ACI investigated the long-term creep and drying shrinkage of three different 100% fly ash geopolymer concretes was carried out up to one year of age.
ACI says: “Two geopolymers, produced from Gladstone and Pt. Augusta fly ashes, achieved approximately 700 microstrain at the end of one year—equivalent to the total creep strain displayed by portland cement (PC) concrete.”
Additionally, the geopolymer concretes displayed a lower creep coefficient than PC concrete. Therefore, AS 3600 or the CEB-FIP model could be conservatively used to predict creep coefficient for two geopolymers.
However, Tarong fly ash geopolymer concrete differed significantly from the other geopolymers and achieved approximately 1900 microstrain after one year.
“The drying shrinkage of Gladstone and Pt. Augusta geopolymer concretes at one year are 175 and 190 microstrain while Tarong geopolymer and PC concrete achieved 615 and 475 microstrain,” ACI adds.
According to ACI, all fly ash geopolymer concrete showed lower drying shrinkage than the maximum permitted value recommended by AS3600. The incorporation of calcium-aluminasilicate-hydrate gel with the sodium-alumina-silicatehydrate geopolymeric gel positively affected the packing density of the gel phase.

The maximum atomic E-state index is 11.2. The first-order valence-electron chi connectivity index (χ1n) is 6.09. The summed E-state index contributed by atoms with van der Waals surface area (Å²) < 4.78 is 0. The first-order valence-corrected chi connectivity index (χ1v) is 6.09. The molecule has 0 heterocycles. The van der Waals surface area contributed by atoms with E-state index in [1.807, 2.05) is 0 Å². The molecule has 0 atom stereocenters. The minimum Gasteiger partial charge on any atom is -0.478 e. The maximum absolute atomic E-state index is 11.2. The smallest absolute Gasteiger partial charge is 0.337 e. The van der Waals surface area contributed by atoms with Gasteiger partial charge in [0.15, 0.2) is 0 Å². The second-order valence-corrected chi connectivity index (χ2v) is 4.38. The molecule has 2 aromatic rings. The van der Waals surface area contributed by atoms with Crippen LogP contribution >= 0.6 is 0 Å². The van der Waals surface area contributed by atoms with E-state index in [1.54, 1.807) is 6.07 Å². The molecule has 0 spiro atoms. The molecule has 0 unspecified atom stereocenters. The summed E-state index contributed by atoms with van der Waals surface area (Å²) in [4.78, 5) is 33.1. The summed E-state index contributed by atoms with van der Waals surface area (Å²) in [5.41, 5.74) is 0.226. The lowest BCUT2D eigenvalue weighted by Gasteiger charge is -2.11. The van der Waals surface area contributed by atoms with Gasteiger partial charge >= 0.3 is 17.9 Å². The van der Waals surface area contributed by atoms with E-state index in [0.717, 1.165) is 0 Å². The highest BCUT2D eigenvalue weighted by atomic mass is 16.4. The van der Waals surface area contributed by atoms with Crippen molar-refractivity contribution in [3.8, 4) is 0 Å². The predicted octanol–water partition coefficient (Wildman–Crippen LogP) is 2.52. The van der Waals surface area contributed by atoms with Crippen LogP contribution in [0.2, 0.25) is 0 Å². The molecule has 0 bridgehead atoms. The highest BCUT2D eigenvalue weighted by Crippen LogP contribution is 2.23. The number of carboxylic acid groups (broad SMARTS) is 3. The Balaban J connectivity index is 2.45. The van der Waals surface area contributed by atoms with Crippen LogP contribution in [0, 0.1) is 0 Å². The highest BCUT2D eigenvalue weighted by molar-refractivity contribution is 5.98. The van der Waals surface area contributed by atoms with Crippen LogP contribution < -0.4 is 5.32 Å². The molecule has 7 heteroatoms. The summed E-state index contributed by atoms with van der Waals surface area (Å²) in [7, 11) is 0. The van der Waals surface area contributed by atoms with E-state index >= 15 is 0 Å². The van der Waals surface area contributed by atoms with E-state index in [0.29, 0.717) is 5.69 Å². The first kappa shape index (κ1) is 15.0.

“The degree of uniformity and compactness of aluminosilicate gel matrix together with the macroporosity in the 50 nm to 1?m range was identified as determining the long-term creep and drying shrinkage of the 100% low-calcium fly ash geopolymer concrete,” ACI concludes.
This paper was written by Chamila Gunasekera, Sujeeva Setunge, and David W. Law.